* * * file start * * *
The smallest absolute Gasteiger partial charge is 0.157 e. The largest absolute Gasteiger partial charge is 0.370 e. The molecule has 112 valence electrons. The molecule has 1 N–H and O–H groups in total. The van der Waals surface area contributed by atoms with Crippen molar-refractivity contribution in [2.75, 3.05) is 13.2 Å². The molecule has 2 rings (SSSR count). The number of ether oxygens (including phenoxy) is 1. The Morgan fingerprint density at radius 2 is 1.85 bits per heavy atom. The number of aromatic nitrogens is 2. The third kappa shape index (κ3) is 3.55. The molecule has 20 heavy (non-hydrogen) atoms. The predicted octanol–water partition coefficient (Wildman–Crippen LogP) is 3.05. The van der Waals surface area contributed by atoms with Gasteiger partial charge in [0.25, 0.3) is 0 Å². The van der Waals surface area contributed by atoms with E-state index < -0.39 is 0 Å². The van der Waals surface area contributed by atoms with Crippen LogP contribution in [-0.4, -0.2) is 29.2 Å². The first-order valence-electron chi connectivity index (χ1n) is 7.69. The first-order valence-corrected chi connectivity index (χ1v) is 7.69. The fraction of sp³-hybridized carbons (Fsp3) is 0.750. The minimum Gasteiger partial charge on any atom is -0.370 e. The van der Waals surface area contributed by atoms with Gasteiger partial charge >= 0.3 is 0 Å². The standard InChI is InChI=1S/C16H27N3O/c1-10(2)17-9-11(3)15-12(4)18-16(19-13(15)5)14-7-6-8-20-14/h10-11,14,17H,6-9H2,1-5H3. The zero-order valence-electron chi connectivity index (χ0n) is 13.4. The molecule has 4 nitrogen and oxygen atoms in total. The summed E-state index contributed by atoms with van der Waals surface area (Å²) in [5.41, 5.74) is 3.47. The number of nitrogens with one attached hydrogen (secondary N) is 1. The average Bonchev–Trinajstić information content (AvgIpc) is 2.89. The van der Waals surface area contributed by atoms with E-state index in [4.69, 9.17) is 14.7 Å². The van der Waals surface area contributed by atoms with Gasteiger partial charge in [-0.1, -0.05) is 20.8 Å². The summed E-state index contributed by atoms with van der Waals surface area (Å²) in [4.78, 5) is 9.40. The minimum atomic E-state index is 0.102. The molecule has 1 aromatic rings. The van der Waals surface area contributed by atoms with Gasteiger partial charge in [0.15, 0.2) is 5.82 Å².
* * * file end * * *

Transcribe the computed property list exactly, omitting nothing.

The smallest absolute Gasteiger partial charge is 0.157 e. The largest absolute Gasteiger partial charge is 0.370 e. The molecule has 112 valence electrons. The molecule has 1 N–H and O–H groups in total. The van der Waals surface area contributed by atoms with Crippen molar-refractivity contribution in [2.75, 3.05) is 13.2 Å². The molecule has 2 rings (SSSR count). The number of ether oxygens (including phenoxy) is 1. The Morgan fingerprint density at radius 2 is 1.85 bits per heavy atom. The number of aromatic nitrogens is 2. The third kappa shape index (κ3) is 3.55. The molecule has 20 heavy (non-hydrogen) atoms. The predicted octanol–water partition coefficient (Wildman–Crippen LogP) is 3.05. The van der Waals surface area contributed by atoms with Gasteiger partial charge in [0.25, 0.3) is 0 Å². The van der Waals surface area contributed by atoms with E-state index < -0.39 is 0 Å². The van der Waals surface area contributed by atoms with Crippen LogP contribution in [-0.4, -0.2) is 29.2 Å². The first-order valence-electron chi connectivity index (χ1n) is 7.69. The first-order valence-corrected chi connectivity index (χ1v) is 7.69. The fraction of sp³-hybridized carbons (Fsp3) is 0.750. The minimum Gasteiger partial charge on any atom is -0.370 e. The van der Waals surface area contributed by atoms with Gasteiger partial charge >= 0.3 is 0 Å². The standard InChI is InChI=1S/C16H27N3O/c1-10(2)17-9-11(3)15-12(4)18-16(19-13(15)5)14-7-6-8-20-14/h10-11,14,17H,6-9H2,1-5H3. The zero-order valence-electron chi connectivity index (χ0n) is 13.4. The molecule has 4 nitrogen and oxygen atoms in total. The summed E-state index contributed by atoms with van der Waals surface area (Å²) in [5.41, 5.74) is 3.47. The number of nitrogens with one attached hydrogen (secondary N) is 1. The average Bonchev–Trinajstić information content (AvgIpc) is 2.89. The van der Waals surface area contributed by atoms with E-state index in [4.69, 9.17) is 14.7 Å². The van der Waals surface area contributed by atoms with Gasteiger partial charge in [-0.1, -0.05) is 20.8 Å². The summed E-state index contributed by atoms with van der Waals surface area (Å²) in [4.78, 5) is 9.40. The minimum atomic E-state index is 0.102. The molecule has 1 aromatic rings. The van der Waals surface area contributed by atoms with Gasteiger partial charge in [0.15, 0.2) is 5.82 Å².